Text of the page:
RCIA 281: Homily at Election

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The outline of the Rite of Election for adults and the one for children of catechetical age are virtually identical. The additions for young people are two: the inclusion of parents in the affirmation by the godparents, plus an optional “Recognition of the Godparents” placed after the Act of Election.

I suspect that recent legislation clamping down on lay preaching would abrogate it, but I’ll offer the 1988 text giving the rubrics for the homily:

281. The bishop, or the celebrant who acts as a delegate of the bishop, gives the homily. This should be brief and suitable to the understanding of the children. If the celebrant finds it difficult in the homily to adapt himself to the mentality of the children, one of the adults, for example, the children’s catechist, may speak to the children after the gospel.

While I think there are any number of lay people who could and should be given an opportunity for liturgical preaching, I think letting a bishop or priest off the hook at a major church liturgy is wrongheaded, even if children are present. First, I think that being an effective preacher means being able to communicate with children and youth. A cleric unable to do this probably shouldn’t have the faculties to preach in the first place.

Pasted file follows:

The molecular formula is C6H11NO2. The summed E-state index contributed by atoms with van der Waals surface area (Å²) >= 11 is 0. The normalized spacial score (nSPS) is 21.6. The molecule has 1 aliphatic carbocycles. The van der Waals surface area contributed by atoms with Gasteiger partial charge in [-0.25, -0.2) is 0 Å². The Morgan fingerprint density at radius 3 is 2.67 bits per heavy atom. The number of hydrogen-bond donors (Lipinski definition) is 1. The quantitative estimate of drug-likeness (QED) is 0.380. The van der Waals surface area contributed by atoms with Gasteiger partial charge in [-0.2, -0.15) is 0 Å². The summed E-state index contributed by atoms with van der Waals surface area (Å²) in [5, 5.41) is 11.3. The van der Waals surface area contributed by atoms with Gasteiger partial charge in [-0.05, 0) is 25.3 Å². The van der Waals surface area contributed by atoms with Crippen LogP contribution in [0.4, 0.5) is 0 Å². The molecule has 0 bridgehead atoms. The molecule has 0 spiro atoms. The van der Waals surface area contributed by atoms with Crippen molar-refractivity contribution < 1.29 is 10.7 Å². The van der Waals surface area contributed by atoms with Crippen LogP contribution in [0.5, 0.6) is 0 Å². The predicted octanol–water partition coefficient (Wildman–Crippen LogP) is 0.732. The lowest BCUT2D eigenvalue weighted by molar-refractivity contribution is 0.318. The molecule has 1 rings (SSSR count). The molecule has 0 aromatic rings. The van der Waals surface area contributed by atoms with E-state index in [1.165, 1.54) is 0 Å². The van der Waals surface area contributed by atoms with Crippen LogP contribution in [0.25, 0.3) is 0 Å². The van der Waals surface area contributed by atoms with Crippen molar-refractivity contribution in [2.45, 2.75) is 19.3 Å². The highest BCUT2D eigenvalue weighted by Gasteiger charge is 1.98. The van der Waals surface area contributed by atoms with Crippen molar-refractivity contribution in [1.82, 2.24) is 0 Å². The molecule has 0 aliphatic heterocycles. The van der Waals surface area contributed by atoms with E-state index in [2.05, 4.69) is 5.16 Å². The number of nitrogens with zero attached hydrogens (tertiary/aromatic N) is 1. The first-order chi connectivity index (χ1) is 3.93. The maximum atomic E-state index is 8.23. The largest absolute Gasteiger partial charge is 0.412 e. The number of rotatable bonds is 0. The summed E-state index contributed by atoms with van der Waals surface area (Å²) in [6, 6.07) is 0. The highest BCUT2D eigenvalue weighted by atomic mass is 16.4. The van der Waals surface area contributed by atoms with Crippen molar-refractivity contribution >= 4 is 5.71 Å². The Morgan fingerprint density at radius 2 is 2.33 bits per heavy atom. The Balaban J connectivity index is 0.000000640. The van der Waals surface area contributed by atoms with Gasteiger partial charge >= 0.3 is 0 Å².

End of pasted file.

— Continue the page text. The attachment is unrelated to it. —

The content of the “brief” homily is a no-brainer:

The entire community should be encouraged to give good example to the children and to show their support and interest in them as they prepare to celebrate the Easter sacraments.

You can’t get much easier that this. While it may be preaching to the choir, so to speak, it does give the bishop or other preacher an opportunity. A lay person may not be able to preach these days, but a wise preacher, if he were a bit adrift on the content of the Election homily might well attempt a simple exchange, approaching a number of parents, godparents, catechists, and pastors, and ask them, “What message do you need to hear as these children approach the Easter sacraments?” Speaking with the children themselves, if only in the cathedral parish, might be a good idea, too.

What do you think?

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About catholicsensibility

Todd and his family live in Ames, Iowa. He serves a Catholic parish of both Iowa State students and town residents.
This entry was posted in post-conciliar liturgy documents, RCIA, Rites. Bookmark the permalink.

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